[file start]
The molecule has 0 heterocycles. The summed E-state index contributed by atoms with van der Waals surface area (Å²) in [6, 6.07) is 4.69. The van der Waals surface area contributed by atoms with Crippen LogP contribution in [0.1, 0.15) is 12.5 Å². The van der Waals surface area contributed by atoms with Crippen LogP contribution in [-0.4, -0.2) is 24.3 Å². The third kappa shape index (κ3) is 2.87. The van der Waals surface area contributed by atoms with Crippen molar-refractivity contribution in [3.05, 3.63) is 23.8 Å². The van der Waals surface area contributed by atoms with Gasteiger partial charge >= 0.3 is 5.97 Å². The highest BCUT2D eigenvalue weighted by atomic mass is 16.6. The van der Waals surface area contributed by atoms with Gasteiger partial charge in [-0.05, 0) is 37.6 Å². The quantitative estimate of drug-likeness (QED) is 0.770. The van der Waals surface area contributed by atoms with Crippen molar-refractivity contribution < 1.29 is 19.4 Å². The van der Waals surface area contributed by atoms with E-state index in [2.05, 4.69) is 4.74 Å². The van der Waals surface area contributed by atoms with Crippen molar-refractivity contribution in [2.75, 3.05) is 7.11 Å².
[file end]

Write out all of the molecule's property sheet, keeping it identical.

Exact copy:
The molecule has 0 heterocycles. The summed E-state index contributed by atoms with van der Waals surface area (Å²) in [6, 6.07) is 4.69. The van der Waals surface area contributed by atoms with Crippen LogP contribution in [0.1, 0.15) is 12.5 Å². The van der Waals surface area contributed by atoms with Crippen LogP contribution in [-0.4, -0.2) is 24.3 Å². The third kappa shape index (κ3) is 2.87. The van der Waals surface area contributed by atoms with Crippen molar-refractivity contribution in [3.05, 3.63) is 23.8 Å². The van der Waals surface area contributed by atoms with Gasteiger partial charge >= 0.3 is 5.97 Å². The highest BCUT2D eigenvalue weighted by atomic mass is 16.6. The van der Waals surface area contributed by atoms with Gasteiger partial charge in [-0.05, 0) is 37.6 Å². The quantitative estimate of drug-likeness (QED) is 0.770. The van der Waals surface area contributed by atoms with Crippen molar-refractivity contribution < 1.29 is 19.4 Å². The van der Waals surface area contributed by atoms with E-state index in [2.05, 4.69) is 4.74 Å². The van der Waals surface area contributed by atoms with Crippen molar-refractivity contribution in [2.75, 3.05) is 7.11 Å².